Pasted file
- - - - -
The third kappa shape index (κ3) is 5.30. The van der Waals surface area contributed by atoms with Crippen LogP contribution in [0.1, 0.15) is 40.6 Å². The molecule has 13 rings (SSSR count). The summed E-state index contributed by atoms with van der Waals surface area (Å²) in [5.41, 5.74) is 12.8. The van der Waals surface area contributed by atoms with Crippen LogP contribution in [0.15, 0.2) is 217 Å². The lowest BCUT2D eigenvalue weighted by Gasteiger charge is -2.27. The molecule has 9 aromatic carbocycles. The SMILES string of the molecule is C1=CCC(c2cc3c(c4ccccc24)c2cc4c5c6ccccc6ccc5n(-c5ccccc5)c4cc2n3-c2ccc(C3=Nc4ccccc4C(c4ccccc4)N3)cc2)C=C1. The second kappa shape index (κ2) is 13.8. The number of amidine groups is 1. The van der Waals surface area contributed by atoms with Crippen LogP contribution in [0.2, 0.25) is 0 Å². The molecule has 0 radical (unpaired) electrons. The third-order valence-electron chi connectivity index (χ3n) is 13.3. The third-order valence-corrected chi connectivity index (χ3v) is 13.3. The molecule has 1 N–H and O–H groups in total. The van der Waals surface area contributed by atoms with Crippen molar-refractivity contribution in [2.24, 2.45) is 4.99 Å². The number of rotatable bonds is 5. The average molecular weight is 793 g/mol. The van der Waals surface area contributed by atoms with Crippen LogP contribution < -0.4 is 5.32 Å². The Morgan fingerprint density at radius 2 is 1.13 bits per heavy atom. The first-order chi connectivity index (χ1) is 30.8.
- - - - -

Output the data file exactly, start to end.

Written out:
The third kappa shape index (κ3) is 5.30. The van der Waals surface area contributed by atoms with Crippen LogP contribution in [0.1, 0.15) is 40.6 Å². The molecule has 13 rings (SSSR count). The summed E-state index contributed by atoms with van der Waals surface area (Å²) in [5.41, 5.74) is 12.8. The van der Waals surface area contributed by atoms with Crippen LogP contribution in [0.15, 0.2) is 217 Å². The lowest BCUT2D eigenvalue weighted by Gasteiger charge is -2.27. The molecule has 9 aromatic carbocycles. The SMILES string of the molecule is C1=CCC(c2cc3c(c4ccccc24)c2cc4c5c6ccccc6ccc5n(-c5ccccc5)c4cc2n3-c2ccc(C3=Nc4ccccc4C(c4ccccc4)N3)cc2)C=C1. The second kappa shape index (κ2) is 13.8. The number of amidine groups is 1. The van der Waals surface area contributed by atoms with Crippen LogP contribution in [0.2, 0.25) is 0 Å². The molecule has 0 radical (unpaired) electrons. The third-order valence-electron chi connectivity index (χ3n) is 13.3. The third-order valence-corrected chi connectivity index (χ3v) is 13.3. The molecule has 1 N–H and O–H groups in total. The van der Waals surface area contributed by atoms with Crippen molar-refractivity contribution in [2.24, 2.45) is 4.99 Å². The number of rotatable bonds is 5. The average molecular weight is 793 g/mol. The van der Waals surface area contributed by atoms with Crippen LogP contribution < -0.4 is 5.32 Å². The Morgan fingerprint density at radius 2 is 1.13 bits per heavy atom. The first-order chi connectivity index (χ1) is 30.8.